This was really the beginning of the end for Giancana. For now, with all of this surveillance on the man, the local US attorney’s office, led by David Schippers, decided to place him in a legal vise. They would subpoena Giancana and grant him immunity. This way, if he refused to reply to questions, he could be prosecuted for contempt. That is what happened and Giancana was convicted of contempt. All of his appeals failed.(Brashler, p. 272) When Giancana was released after a year—the life left on the grand jury,—he knew that he could not regain power since Ricca and Accardo would veto it. He also knew the DOJ could use the same tactic to place him in prison again. So in 1966 he made a smart decision and fled to Cuernavaca in Mexico with Richard Cain.

Cain was a complex character about which one could write a separate essay. He started as a Chicago cop who was fired for supporting Mayor Richard Daley’s GOP opponent. He went to Miami and trained Cuban exiles for the Bay of Pigs. He then went to work for Richard Oglivie, the Chicago sheriff. But it was found out he was—with the help of the Cosa Nostra—making phony drug raids in order to build his own reputation; so he was fired again. He was also convicted for perjury, obstruction and conspiracy, but that was overturned on appeal. (Brashler, pp. 288-89)

Cain set up Sam in Cuernavaca and furnished him with a lawyer named Jorge Castillo. There he served as a roving ambassador for The Outfit. He set up gambling casinos on cruise ships in the Caribbean and even one as far away as Tehran. It is likely that Sam would have stayed there for the rest of his days. But Castillo made a rather large mistake: he failed to gain Giancana permanent resident status. So in July of 1974 his new home in San Cristobal was raided and he was sent back to Chicago where Roemer was waiting for his plane. But the man who got off was not the same Giancana. In fact, he told the burly G man he wanted no trouble and did not want to get personal like it had been. (Roemer, p. 352)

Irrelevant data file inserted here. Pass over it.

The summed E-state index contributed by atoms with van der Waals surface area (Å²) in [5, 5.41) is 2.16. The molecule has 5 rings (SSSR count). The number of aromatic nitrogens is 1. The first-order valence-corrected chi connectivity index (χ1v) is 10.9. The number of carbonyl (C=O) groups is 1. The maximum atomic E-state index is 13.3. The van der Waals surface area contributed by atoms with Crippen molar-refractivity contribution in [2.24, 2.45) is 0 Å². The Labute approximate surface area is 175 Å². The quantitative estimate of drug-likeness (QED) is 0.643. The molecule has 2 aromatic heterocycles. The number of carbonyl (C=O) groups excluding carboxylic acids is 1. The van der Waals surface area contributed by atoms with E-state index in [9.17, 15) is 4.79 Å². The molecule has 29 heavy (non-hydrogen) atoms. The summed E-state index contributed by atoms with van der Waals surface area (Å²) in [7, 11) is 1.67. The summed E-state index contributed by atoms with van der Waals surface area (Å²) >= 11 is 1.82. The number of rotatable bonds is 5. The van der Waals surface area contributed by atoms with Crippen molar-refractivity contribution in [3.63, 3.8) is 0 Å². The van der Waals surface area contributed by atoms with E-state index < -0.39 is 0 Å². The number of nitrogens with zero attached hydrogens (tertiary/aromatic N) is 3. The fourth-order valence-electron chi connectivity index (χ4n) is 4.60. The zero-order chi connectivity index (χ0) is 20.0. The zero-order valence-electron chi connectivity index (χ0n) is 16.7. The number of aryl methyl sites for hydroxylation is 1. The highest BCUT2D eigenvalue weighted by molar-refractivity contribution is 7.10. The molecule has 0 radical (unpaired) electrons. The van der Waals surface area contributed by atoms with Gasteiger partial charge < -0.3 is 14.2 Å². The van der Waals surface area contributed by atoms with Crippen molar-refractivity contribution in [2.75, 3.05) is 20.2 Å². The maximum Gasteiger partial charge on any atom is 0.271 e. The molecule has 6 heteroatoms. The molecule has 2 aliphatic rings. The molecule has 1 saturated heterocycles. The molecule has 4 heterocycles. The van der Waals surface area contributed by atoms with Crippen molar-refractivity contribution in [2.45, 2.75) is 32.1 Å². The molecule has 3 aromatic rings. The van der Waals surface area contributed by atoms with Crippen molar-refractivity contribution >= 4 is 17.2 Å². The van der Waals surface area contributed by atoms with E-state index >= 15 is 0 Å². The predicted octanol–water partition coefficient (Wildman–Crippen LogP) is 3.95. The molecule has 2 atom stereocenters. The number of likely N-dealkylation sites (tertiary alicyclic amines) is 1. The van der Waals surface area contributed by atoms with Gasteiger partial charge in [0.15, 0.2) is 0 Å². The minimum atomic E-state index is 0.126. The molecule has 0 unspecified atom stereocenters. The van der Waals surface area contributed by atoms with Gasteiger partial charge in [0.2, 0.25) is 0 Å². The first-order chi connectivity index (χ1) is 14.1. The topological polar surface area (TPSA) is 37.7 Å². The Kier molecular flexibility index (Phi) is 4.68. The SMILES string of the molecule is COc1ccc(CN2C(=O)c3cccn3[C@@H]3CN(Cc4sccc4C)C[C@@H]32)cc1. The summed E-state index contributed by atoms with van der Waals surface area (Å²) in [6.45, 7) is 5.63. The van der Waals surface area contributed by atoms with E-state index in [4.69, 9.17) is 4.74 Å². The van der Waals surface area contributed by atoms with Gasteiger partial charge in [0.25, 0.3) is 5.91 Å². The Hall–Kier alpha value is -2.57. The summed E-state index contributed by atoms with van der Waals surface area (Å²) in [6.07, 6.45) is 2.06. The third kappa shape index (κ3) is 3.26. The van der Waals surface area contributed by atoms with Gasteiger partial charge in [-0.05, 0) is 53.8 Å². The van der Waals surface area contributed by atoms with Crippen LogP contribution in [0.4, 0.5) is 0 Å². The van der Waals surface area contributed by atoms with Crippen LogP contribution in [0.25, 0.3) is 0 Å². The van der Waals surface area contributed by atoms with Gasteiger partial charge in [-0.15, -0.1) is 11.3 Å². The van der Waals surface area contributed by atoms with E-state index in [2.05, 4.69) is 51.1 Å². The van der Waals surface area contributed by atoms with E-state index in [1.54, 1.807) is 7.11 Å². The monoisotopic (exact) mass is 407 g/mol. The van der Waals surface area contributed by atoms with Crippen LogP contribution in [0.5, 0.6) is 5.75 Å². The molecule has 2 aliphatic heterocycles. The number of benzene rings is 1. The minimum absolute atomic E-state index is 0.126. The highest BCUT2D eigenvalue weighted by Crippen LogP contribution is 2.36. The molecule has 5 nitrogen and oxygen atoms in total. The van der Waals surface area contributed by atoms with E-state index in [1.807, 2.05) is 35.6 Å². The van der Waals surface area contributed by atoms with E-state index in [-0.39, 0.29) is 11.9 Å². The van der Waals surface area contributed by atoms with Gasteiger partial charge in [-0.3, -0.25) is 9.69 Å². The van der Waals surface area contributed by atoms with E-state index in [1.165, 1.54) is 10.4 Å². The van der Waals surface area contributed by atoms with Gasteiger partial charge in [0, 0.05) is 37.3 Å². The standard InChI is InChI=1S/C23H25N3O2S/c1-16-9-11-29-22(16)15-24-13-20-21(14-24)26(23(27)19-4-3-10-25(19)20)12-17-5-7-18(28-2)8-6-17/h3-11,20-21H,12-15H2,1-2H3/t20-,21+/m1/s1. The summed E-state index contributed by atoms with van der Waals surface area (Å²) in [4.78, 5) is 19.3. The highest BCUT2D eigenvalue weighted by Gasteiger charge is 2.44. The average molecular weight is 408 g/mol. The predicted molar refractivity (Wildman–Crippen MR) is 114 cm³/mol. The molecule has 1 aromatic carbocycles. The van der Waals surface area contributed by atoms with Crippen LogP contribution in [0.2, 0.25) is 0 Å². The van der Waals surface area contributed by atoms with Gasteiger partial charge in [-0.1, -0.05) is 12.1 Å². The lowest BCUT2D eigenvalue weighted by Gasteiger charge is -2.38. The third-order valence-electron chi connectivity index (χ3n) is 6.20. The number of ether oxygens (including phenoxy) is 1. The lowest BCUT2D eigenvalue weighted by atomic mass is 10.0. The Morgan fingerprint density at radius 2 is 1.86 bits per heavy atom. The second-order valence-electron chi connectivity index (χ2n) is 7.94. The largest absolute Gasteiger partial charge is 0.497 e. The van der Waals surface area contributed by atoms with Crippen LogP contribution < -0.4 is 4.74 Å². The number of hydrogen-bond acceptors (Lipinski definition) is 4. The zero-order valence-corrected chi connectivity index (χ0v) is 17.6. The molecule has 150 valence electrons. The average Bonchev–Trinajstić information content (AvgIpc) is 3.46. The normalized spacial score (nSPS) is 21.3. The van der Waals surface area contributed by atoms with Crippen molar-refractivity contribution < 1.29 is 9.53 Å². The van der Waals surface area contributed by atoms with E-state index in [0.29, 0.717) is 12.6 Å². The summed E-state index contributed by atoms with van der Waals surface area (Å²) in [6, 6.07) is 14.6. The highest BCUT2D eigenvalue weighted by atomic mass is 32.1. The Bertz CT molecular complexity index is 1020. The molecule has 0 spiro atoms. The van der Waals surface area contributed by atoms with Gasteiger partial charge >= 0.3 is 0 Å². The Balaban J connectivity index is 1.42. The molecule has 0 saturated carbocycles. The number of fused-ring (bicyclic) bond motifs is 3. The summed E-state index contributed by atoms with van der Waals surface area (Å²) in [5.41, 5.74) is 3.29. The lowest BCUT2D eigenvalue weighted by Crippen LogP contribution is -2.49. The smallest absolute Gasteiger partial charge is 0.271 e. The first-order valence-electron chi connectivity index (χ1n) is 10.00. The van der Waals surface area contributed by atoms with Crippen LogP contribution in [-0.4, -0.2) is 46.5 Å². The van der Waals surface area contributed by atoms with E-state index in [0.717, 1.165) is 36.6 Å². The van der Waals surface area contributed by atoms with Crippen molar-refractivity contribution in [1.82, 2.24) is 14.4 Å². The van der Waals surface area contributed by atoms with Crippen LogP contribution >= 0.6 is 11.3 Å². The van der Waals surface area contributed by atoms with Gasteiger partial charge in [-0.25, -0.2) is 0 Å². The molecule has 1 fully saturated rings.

Upon his return Giancana made four grand jury appearances and was reputed to have said he was not going to rot in jail. He also told Accardo he was reluctant to share his new enterprises in the Caribbean and Tehran with The Outfit. (McNicoll, pp.96, 98) Along with his notoriety—he was slated to appear before the Church Committee—these may have been the reasons for his murder.

The circumstantial evidence seems to indicate that Blasi was the hit man. He had been at the home that July night, left, and was seen coming back later, around 10 :30 PM by Francine Giancana. (ibid, p. 98; see also Brashler, p. 321) Giancana knew his killer since he let him into his house and then turned his back on him as he was cooking peppers and sausages. The weapon was a .22 Duromatic target pistol with a silencer. The first bullet came in at the back of the head landing in the front left portion of his brain. Giancana fell to the floor and the killer shot him through his mouth. Finally the silencer was placed under the victim’s chin, aimed upward, and five more bullets shattered his jaw. Giancana had lived by the gun and now he had died by the gum.

The above is a summary of Giancana’s life. And the Celozzi documentary deals with most of the matters in an adequate way. It is not at all distinguished as film making. But the offensive part of the film is in certain matters that, to this viewer, should not be in a serious documentary. Since it is part of what has come to be known as the Giancana myth.

We will deal with these in Part 2.

Go to Part 2 of 2

Last modified on Thursday, 15 June 2023 03:39
James DiEugenio

One of the most respected researchers and writers on the political assassinations of the 1960s, Jim DiEugenio is the author of two books, Destiny Betrayed (1992/2012) and The JFK Assassination: The Evidence Today (2018), co-author of The Assassinations, and co-edited Probe Magazine (1993-2000).   See "About Us" for a fuller bio.